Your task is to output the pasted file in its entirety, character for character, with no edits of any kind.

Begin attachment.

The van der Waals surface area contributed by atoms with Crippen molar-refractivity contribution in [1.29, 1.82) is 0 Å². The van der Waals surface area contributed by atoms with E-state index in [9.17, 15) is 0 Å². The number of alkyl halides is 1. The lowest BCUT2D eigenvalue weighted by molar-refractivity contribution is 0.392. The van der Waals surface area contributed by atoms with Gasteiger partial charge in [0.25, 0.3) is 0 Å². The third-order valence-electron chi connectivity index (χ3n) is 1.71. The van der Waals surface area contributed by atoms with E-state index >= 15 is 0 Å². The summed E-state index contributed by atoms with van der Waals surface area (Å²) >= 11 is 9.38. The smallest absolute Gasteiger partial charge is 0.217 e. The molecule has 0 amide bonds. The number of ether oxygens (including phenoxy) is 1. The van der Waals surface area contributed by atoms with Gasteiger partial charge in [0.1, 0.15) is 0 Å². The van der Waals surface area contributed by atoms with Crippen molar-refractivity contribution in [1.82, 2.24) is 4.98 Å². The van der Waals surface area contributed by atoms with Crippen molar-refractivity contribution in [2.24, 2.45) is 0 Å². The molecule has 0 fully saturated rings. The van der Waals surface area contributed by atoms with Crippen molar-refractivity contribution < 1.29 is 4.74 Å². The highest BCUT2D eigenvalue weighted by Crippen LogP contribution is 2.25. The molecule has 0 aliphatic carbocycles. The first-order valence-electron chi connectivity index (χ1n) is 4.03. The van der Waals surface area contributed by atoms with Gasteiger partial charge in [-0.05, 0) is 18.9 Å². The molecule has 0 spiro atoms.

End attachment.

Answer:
The van der Waals surface area contributed by atoms with Crippen molar-refractivity contribution in [1.29, 1.82) is 0 Å². The van der Waals surface area contributed by atoms with E-state index in [9.17, 15) is 0 Å². The number of alkyl halides is 1. The lowest BCUT2D eigenvalue weighted by molar-refractivity contribution is 0.392. The van der Waals surface area contributed by atoms with Gasteiger partial charge in [0.25, 0.3) is 0 Å². The third-order valence-electron chi connectivity index (χ3n) is 1.71. The van der Waals surface area contributed by atoms with E-state index >= 15 is 0 Å². The summed E-state index contributed by atoms with van der Waals surface area (Å²) >= 11 is 9.38. The smallest absolute Gasteiger partial charge is 0.217 e. The molecule has 0 amide bonds. The number of ether oxygens (including phenoxy) is 1. The van der Waals surface area contributed by atoms with Gasteiger partial charge in [0.1, 0.15) is 0 Å². The van der Waals surface area contributed by atoms with Crippen molar-refractivity contribution in [1.82, 2.24) is 4.98 Å². The van der Waals surface area contributed by atoms with Crippen molar-refractivity contribution in [2.24, 2.45) is 0 Å². The molecule has 0 fully saturated rings. The van der Waals surface area contributed by atoms with Crippen molar-refractivity contribution < 1.29 is 4.74 Å². The highest BCUT2D eigenvalue weighted by Crippen LogP contribution is 2.25. The molecule has 0 aliphatic carbocycles. The first-order valence-electron chi connectivity index (χ1n) is 4.03. The van der Waals surface area contributed by atoms with Gasteiger partial charge in [-0.05, 0) is 18.9 Å². The molecule has 0 spiro atoms.